This post was published yesterday, in error.
If you are one of the 19 people who read it before I deleted it.... oops!
As long as it doesn't have to fit, I'm fine. Aprons, hats, mittens, blankets, as long as it's one-size-fits-all, whether on the sewing machine or with crochet hook or knitting needles, I'm a happy girl. Like G'ma before me, I'm becoming more comfortable if the materials are not too dark, my eyes aging with the rest of me. But I like to keep busy and the NBA playoffs are not holding my attention and I seem to have a lot of yarn just asking to be made into blankets.
The problem with blankets is that they require many skeins of yarn. Sometimes I make up the stripes, sometimes the yarn itself creates them, but even the bulkiest of yarns requires more than one skein for even the smallest of baby blankets*. This means that I must join the skeins together.
I don't have the patience to do a great job, I think. My grandmother's and TBG's grandmother's afghans are 60 years old and have no signs that any of the sections are other than seamless. There are no loose threads appearing out of nowhere. There are no squares falling off the edges. Alas, I am not certain that the same can be said for my creations, beautiful and cozy as they may be. I have yet to master the art of weaving in the ends and I am too parsimonious to pay someone to finish my work.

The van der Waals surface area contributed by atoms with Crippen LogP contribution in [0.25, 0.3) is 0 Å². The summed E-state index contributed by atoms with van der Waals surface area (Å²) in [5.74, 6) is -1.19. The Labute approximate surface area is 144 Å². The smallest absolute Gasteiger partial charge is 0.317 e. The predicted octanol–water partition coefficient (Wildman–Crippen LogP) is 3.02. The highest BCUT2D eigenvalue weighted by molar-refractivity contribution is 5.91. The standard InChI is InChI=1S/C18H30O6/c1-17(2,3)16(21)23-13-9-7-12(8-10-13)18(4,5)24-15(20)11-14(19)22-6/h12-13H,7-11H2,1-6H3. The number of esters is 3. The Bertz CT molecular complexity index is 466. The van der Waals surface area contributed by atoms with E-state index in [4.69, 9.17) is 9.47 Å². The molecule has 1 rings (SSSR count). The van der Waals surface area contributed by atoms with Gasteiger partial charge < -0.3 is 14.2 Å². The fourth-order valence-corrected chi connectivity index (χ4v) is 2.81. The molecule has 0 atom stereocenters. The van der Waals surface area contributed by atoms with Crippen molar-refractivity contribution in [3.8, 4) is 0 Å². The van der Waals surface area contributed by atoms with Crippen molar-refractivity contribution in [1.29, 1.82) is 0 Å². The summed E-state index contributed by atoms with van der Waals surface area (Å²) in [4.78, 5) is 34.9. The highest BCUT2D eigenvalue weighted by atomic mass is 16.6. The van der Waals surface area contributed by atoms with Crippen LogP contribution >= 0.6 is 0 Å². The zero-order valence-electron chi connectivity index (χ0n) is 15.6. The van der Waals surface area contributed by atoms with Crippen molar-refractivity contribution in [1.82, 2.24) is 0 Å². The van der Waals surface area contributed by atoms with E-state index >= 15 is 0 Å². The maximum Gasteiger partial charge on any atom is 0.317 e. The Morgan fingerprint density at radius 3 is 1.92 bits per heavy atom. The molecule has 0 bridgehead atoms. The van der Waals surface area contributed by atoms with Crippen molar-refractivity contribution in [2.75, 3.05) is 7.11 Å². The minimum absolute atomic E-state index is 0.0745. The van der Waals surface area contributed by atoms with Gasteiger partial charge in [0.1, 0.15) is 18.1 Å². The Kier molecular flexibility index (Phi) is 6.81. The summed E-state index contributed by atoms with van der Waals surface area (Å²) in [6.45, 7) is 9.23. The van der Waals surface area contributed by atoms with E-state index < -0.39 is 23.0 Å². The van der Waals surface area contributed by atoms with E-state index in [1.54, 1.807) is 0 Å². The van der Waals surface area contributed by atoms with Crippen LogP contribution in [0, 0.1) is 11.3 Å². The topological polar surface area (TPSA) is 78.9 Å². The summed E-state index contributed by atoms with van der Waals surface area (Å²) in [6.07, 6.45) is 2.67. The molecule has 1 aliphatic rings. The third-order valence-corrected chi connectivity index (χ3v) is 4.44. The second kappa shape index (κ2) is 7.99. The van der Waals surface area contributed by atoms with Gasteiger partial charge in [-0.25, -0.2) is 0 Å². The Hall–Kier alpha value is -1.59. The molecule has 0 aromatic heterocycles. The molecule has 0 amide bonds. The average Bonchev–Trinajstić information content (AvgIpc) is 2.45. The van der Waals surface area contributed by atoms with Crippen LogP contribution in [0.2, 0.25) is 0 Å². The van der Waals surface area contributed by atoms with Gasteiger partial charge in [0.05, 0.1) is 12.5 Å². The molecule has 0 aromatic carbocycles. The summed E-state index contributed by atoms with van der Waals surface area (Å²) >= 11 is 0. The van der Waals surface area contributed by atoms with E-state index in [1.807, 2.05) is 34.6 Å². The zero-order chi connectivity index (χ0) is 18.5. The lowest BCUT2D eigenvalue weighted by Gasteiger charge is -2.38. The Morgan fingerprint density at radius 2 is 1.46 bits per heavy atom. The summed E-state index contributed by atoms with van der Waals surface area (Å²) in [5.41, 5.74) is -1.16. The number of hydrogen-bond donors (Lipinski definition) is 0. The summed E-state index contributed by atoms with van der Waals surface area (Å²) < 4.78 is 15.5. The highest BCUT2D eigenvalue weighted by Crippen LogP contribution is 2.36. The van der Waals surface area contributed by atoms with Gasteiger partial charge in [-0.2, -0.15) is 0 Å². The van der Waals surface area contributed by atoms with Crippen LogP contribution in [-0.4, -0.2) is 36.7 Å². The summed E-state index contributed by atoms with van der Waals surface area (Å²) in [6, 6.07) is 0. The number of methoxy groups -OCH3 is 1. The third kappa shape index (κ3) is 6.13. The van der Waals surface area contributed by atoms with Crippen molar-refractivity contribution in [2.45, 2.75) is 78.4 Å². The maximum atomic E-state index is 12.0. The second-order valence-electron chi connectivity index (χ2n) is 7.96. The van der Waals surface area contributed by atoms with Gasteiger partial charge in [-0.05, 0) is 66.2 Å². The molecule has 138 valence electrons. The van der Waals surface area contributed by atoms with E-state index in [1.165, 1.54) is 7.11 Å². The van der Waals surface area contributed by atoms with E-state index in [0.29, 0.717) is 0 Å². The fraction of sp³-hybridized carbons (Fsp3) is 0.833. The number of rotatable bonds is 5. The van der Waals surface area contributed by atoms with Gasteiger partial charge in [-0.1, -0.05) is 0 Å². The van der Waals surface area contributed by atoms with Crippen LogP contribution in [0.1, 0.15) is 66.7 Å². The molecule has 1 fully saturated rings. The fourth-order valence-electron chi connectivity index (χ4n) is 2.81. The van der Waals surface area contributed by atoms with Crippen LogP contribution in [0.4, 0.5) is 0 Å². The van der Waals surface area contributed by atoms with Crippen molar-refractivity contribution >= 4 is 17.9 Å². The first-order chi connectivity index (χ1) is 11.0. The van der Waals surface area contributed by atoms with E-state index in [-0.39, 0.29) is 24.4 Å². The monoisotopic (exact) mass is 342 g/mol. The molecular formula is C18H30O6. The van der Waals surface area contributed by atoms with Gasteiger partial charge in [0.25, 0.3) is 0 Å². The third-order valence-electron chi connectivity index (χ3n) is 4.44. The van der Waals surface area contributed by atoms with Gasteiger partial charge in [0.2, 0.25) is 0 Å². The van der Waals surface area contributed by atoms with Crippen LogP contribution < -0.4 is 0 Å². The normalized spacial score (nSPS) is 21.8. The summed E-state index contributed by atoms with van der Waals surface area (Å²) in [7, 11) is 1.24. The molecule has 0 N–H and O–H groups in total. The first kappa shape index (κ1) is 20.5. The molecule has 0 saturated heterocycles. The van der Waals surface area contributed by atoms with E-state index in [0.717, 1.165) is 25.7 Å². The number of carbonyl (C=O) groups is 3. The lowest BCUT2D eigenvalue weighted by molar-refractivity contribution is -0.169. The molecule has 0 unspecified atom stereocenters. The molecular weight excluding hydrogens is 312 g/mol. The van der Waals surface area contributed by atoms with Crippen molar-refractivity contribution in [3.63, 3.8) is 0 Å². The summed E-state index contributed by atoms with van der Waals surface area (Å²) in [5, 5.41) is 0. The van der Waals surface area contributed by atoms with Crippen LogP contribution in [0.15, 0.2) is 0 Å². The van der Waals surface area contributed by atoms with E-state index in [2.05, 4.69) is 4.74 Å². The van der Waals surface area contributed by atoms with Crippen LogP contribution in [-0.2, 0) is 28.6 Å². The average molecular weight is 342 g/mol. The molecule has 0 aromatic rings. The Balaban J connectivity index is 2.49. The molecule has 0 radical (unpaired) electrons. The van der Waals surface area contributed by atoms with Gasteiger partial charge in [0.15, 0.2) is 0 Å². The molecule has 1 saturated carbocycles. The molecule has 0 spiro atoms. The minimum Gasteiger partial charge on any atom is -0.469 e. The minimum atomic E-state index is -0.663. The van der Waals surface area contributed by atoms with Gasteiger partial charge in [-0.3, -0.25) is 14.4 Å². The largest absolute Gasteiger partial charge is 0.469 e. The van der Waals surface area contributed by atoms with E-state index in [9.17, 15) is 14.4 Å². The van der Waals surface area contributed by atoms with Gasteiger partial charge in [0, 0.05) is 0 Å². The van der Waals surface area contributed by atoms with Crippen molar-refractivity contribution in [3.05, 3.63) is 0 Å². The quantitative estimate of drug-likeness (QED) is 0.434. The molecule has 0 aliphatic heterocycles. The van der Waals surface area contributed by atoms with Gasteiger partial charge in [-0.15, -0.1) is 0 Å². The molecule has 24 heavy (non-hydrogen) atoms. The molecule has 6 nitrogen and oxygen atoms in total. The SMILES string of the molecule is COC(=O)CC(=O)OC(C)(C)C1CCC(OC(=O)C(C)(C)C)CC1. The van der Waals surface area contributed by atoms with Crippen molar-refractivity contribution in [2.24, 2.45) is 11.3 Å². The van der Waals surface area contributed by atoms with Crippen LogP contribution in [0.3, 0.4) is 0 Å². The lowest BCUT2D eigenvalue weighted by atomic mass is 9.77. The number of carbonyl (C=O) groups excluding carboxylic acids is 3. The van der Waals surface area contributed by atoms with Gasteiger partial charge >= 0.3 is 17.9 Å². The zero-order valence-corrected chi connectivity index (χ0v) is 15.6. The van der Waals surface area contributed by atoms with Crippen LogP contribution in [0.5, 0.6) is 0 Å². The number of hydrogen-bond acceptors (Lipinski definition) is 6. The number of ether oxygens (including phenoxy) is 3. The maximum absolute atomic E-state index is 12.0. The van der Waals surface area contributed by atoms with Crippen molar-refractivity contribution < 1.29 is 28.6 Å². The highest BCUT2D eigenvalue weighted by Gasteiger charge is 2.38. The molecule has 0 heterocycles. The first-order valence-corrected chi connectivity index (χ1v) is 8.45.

It's a conundrum, obviously.
I've been pondering solutions for two or three blankets now.
I think I have a solution.
I'm going to put tags on them.
Babies love the satiny tags on the fancy toys ... often, more than they love the toys.
This blanket will look elegant from the front and have four or five luscious tags for baby's little fingers..... at least, that's the plan.
How was I to know that my local Hancock Fabrics store was closing? The 25% off offers were delightful, but I'd have paid full price for the glue gun and the ribbon and the glue sticks. I had a plan.
I practiced folding the ribbon while the glue heated up. Even the low-power model, designed for delicate fabrics like my satin ribbon, takes 5 or so minutes to become goo. I'm glad I read the directions before I began; I knew to put my glue goo covered fingers under cold water and peel gently. They were right to admonish me to use a protective surface.
This kitchen towel, bought for The Big House in 1997, will now move to a new function as glue glop catcher. I'm so glad that the glue is not on the countertop.
It was nearly too hot for my not-so-delicate fingertips to maneuver successfully, but this first one doesn't look all that awful to me. It's a sad standard to uphold, but, as I warned you, Crafty I Am Not.
It may not be the most elegant of solutions, but I'm not unhappy. I remember express mailing FlapJilly a dolly and watching her caress the tag while ignoring the most interesting face and hair and clothes that Amazon had to offer. It was irritating and fascinating in the same moment..... just as babyhood is. And so, even though it may not make any sense to those of us who have outgrown our bottles and diapers, it made sense to my granddaughter and so by definition, it is correct.
Excuse me now while I continue to glue. I'm on a roll.
*This excludes those designed specifically for the car seat of the freezing baby who's not allowed to wear her snowsuit while buckled up for safety; those are one ball wonders.